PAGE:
“Didn’t you see my memo?”. Sound familar?
Heard this a while back but I now see it’s value. Memos can often take a while to get down the chain of command. And memos are boring. And we get too many emails as it is.
Replace or supplement memos with blog posts. Seriously.
Blogs are faster and easier to understand (assuming they’re written in an informal style like blogs should be) than memos.
If you don’t want to give up the memo or want to test out the idea, then start an internal blog and summarize the memo in a short paragraph. Also, tell your staff when you expect the memo to get to them.
Boom. Social web at work.
From an HR perspective, I see the importance of a memo. A memo is considered an “unofficial” offical document (oftentimes outlining a procedure or informally adopted policy/procedure which provides the directive in written format outlining whom the intended recipients/audience is – whom you provided it to — we HR people always say document, document, document) whereas a blog may be more of an idea (plus, how are you certain the intended audience will read your blog?) which may or may not be implemented or read.
I see your point Tricia. We contract folks have the same saying — document, document, document.
Still, I think blogs are even better for procedures. A blog automatically archives procedures in its history and is searchable. On the other hand, memos must be entered into a searchable archive to be searched. From this useability perspective, it makes things easier. (And the easier something is, the more it will be adopted).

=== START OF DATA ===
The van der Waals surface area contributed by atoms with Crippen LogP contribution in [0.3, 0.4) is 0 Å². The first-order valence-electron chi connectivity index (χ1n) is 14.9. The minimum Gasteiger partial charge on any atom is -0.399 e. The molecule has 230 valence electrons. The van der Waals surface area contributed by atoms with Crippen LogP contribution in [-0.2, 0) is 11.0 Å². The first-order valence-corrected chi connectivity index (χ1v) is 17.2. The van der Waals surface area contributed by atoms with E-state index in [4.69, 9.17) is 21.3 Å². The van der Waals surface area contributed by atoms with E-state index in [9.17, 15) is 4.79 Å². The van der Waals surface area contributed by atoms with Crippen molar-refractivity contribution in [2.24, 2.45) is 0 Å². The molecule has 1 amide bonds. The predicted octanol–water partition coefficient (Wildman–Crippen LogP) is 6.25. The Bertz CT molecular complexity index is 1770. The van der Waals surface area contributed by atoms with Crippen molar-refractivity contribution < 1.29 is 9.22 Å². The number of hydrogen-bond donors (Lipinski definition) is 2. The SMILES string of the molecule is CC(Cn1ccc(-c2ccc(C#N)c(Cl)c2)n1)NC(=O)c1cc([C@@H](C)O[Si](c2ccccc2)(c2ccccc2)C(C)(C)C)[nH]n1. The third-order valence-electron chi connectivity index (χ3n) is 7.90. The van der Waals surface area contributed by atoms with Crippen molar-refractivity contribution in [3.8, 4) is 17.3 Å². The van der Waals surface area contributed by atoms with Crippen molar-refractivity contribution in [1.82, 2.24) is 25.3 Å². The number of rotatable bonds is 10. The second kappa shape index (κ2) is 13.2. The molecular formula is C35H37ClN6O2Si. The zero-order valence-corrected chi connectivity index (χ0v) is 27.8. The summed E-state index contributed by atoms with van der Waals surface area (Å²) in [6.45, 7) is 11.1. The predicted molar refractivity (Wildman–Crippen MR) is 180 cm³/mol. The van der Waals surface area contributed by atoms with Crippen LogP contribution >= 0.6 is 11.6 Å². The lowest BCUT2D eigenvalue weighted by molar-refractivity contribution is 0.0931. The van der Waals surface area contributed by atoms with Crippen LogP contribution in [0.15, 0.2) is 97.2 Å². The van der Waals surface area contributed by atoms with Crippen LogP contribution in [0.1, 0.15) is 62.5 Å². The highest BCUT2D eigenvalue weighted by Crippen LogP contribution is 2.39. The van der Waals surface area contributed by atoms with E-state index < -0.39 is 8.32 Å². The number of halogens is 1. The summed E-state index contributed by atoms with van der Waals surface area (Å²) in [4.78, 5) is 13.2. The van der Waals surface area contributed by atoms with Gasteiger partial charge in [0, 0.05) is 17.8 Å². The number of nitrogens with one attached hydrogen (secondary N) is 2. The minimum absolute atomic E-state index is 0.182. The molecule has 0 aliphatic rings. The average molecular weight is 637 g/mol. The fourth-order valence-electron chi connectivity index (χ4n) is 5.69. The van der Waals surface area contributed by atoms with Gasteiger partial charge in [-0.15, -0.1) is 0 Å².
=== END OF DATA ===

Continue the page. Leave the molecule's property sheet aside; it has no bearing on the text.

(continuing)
As for reaching your audience, there are two options.
Method 1: An experiment can be conducted using both “memo-blogs” and regular memos. Evaluate results through SurveyMonkey surveys. The goal is to find which method people find more useful.
Method 2: If can internal blog is set up, it can be easily reached. As for emailed memos, let’s be honest — lots of people don’t read them. Often, they’re just erased. As far as my knowledge of memos extends, they’re only useful if they are implemented. If people don’t read them, then they’re not implemented. I believe blogs will increase readership, leading to further implementation of procedures written down in memos.
Of course, emailed memos and blog-memos can be used at the same time. This will increase exposure, increasing the chances that workers will read and implement procedures in the memos.